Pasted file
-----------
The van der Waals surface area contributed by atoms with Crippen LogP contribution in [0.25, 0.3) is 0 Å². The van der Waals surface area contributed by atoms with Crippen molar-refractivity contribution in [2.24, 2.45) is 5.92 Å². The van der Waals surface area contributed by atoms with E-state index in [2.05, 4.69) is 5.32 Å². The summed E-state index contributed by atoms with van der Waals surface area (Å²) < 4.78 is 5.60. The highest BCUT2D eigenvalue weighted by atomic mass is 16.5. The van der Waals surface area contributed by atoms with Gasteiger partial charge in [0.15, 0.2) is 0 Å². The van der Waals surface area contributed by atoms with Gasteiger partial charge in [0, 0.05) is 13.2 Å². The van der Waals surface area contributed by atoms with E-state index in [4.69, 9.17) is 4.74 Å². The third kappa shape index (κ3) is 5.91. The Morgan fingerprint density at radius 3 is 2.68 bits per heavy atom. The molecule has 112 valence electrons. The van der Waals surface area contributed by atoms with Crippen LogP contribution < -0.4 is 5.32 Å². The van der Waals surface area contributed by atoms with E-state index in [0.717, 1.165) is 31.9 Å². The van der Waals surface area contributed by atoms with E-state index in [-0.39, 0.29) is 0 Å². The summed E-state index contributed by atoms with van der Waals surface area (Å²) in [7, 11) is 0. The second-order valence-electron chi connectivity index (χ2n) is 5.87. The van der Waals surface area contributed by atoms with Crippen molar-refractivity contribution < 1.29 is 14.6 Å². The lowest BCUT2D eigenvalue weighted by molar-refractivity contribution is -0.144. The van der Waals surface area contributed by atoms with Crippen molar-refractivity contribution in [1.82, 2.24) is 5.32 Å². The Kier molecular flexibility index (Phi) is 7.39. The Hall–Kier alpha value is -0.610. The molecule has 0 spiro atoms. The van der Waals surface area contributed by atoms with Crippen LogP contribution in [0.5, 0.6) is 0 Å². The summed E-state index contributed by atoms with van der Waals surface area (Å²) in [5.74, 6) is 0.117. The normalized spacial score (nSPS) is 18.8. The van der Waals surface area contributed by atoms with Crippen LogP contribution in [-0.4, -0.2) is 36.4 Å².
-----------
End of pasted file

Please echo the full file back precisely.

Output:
The van der Waals surface area contributed by atoms with Crippen LogP contribution in [0.25, 0.3) is 0 Å². The van der Waals surface area contributed by atoms with Crippen molar-refractivity contribution in [2.24, 2.45) is 5.92 Å². The van der Waals surface area contributed by atoms with E-state index in [2.05, 4.69) is 5.32 Å². The summed E-state index contributed by atoms with van der Waals surface area (Å²) < 4.78 is 5.60. The highest BCUT2D eigenvalue weighted by atomic mass is 16.5. The van der Waals surface area contributed by atoms with Gasteiger partial charge in [0.15, 0.2) is 0 Å². The van der Waals surface area contributed by atoms with Gasteiger partial charge in [0, 0.05) is 13.2 Å². The van der Waals surface area contributed by atoms with E-state index in [4.69, 9.17) is 4.74 Å². The third kappa shape index (κ3) is 5.91. The Morgan fingerprint density at radius 3 is 2.68 bits per heavy atom. The molecule has 112 valence electrons. The van der Waals surface area contributed by atoms with Crippen LogP contribution < -0.4 is 5.32 Å². The van der Waals surface area contributed by atoms with E-state index in [0.717, 1.165) is 31.9 Å². The van der Waals surface area contributed by atoms with E-state index in [-0.39, 0.29) is 0 Å². The summed E-state index contributed by atoms with van der Waals surface area (Å²) in [7, 11) is 0. The second-order valence-electron chi connectivity index (χ2n) is 5.87. The van der Waals surface area contributed by atoms with Crippen molar-refractivity contribution < 1.29 is 14.6 Å². The lowest BCUT2D eigenvalue weighted by molar-refractivity contribution is -0.144. The van der Waals surface area contributed by atoms with Crippen molar-refractivity contribution in [1.82, 2.24) is 5.32 Å². The Kier molecular flexibility index (Phi) is 7.39. The Hall–Kier alpha value is -0.610. The molecule has 0 spiro atoms. The van der Waals surface area contributed by atoms with Crippen LogP contribution in [0.5, 0.6) is 0 Å². The summed E-state index contributed by atoms with van der Waals surface area (Å²) in [5.74, 6) is 0.117. The normalized spacial score (nSPS) is 18.8. The van der Waals surface area contributed by atoms with Crippen LogP contribution in [-0.4, -0.2) is 36.4 Å².